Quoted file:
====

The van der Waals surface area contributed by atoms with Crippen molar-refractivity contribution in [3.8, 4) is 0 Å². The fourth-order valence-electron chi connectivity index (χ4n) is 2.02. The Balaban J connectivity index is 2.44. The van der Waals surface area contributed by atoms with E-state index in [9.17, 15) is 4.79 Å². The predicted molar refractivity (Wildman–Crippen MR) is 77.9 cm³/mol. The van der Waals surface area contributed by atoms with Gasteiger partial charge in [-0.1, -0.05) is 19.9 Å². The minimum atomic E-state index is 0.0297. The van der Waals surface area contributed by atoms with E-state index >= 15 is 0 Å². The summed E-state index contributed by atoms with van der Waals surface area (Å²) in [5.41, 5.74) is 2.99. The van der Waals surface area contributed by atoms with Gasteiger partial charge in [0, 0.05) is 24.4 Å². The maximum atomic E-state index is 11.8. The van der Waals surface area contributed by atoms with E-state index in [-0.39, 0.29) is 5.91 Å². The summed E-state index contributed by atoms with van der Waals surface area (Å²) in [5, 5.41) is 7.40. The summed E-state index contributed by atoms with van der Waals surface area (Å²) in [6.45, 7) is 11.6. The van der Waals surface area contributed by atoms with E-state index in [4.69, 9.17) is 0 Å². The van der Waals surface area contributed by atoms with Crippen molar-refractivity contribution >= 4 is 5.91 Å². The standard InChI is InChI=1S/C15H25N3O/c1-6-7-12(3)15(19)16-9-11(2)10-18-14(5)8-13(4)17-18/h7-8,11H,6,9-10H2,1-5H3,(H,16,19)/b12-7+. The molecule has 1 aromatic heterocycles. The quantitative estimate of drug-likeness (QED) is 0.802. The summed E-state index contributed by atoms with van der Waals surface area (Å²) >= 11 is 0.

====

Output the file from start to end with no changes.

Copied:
The van der Waals surface area contributed by atoms with Crippen molar-refractivity contribution in [3.8, 4) is 0 Å². The fourth-order valence-electron chi connectivity index (χ4n) is 2.02. The Balaban J connectivity index is 2.44. The van der Waals surface area contributed by atoms with E-state index in [9.17, 15) is 4.79 Å². The predicted molar refractivity (Wildman–Crippen MR) is 77.9 cm³/mol. The van der Waals surface area contributed by atoms with Gasteiger partial charge in [-0.1, -0.05) is 19.9 Å². The minimum atomic E-state index is 0.0297. The van der Waals surface area contributed by atoms with E-state index >= 15 is 0 Å². The summed E-state index contributed by atoms with van der Waals surface area (Å²) in [5.41, 5.74) is 2.99. The van der Waals surface area contributed by atoms with Gasteiger partial charge in [0, 0.05) is 24.4 Å². The maximum atomic E-state index is 11.8. The van der Waals surface area contributed by atoms with E-state index in [-0.39, 0.29) is 5.91 Å². The summed E-state index contributed by atoms with van der Waals surface area (Å²) in [5, 5.41) is 7.40. The summed E-state index contributed by atoms with van der Waals surface area (Å²) in [6.45, 7) is 11.6. The van der Waals surface area contributed by atoms with E-state index in [4.69, 9.17) is 0 Å². The van der Waals surface area contributed by atoms with Crippen molar-refractivity contribution >= 4 is 5.91 Å². The standard InChI is InChI=1S/C15H25N3O/c1-6-7-12(3)15(19)16-9-11(2)10-18-14(5)8-13(4)17-18/h7-8,11H,6,9-10H2,1-5H3,(H,16,19)/b12-7+. The molecule has 1 aromatic heterocycles. The quantitative estimate of drug-likeness (QED) is 0.802. The summed E-state index contributed by atoms with van der Waals surface area (Å²) >= 11 is 0.